Friday, June 08, 2007

Joel Willttis Talks About His Thesis

The author of a soon-to-be published dissertation sure to rock the scholarly world and reconfigure the way people look at Jesus' ministry, is now discussing it on-line. Joel Willitts, who is about to publish Matthew's Messianic Shepherd-King, which looks at Jesus' ministry in light of both Davidic hopes and hopes for the restoration of the twelve tribes, is now discussing an email he received about his thesis on Euangelion, the blog he shares with the eminent Michael Bird. I am all over anything Joel Willitts writes on this topic--in fact, I usually read Euangelion first thing every morning--and I just want to encourage you to:

1) Read his post.

2) Add Euangelion to your daily rounds (or blog roll). Bird and Willitts are on the cutting edge and always have interesting posts. They really have their finger on the pulse of the latest scholarship.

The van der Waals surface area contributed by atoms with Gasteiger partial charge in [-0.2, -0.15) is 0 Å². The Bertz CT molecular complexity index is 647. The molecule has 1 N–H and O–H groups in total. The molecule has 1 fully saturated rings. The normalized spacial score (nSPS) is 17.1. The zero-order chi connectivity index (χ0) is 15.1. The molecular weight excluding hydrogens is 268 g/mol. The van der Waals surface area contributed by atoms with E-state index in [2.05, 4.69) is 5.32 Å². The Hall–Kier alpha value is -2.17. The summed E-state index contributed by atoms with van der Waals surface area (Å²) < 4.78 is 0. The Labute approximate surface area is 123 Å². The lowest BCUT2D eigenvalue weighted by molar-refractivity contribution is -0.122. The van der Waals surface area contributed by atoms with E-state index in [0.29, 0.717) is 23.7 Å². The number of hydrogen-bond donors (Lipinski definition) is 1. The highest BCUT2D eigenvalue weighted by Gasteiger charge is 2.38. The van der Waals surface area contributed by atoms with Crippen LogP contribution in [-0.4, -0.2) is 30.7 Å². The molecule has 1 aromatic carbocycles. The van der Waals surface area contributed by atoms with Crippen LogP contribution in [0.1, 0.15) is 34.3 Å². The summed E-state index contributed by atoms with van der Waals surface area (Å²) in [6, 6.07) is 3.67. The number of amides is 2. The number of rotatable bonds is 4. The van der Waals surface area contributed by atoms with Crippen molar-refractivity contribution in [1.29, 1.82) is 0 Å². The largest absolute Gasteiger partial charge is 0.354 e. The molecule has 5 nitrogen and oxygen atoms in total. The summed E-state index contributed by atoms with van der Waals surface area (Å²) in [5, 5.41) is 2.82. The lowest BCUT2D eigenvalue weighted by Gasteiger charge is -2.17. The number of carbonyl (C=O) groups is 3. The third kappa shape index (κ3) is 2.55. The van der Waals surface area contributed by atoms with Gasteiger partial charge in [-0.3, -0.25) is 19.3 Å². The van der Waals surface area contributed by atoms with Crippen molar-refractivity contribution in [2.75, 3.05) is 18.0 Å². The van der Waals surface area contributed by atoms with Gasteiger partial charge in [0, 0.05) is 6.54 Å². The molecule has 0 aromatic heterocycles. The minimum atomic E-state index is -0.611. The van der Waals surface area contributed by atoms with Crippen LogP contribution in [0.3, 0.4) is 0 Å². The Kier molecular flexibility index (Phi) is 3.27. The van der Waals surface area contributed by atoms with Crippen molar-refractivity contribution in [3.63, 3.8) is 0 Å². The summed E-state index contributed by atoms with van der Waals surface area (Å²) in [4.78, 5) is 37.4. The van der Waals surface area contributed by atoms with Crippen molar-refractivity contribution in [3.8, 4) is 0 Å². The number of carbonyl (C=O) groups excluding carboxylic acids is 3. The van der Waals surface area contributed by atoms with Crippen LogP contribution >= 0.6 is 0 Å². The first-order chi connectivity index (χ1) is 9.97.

3) Start saving up. The book is $118 dollars and while that may seem like a lot, in this case I suspect you'll get what you pay for--a book worth $100 dollars plus. If you are doing Jesus research or New Testament studies, I think you're going to want to have this book as a resource.


Anonymous said...

Just a layman's comment/question.

The dissertation promised sounds quite beyond my level of competence but in the larger picture of the Kingdom, I find that to completely understand the Kingdom realized requires a more complete understanding of just what Eden really was, what Adam and Eve were really like prior to the Fall, and how it was possible for them to communicate and commune with God.
I've always thought that the earth-bound messianic hopes of Judaism as I've heard it in my limited experience, seemed to avoid that glaring question.
St. John's reference to the "new heaven" and "new earth" in the Apocalypse to me only serve to intensify these questions, as, indeed, do the descriptions of the risen Jesus in the Gospels, whose body has physical properties that we are unsure whether to ascribe to the resurrection, or to the fact that he is God and the ordinary rules do not apply.

kentuckyliz said... background? Yikes. Hard to read.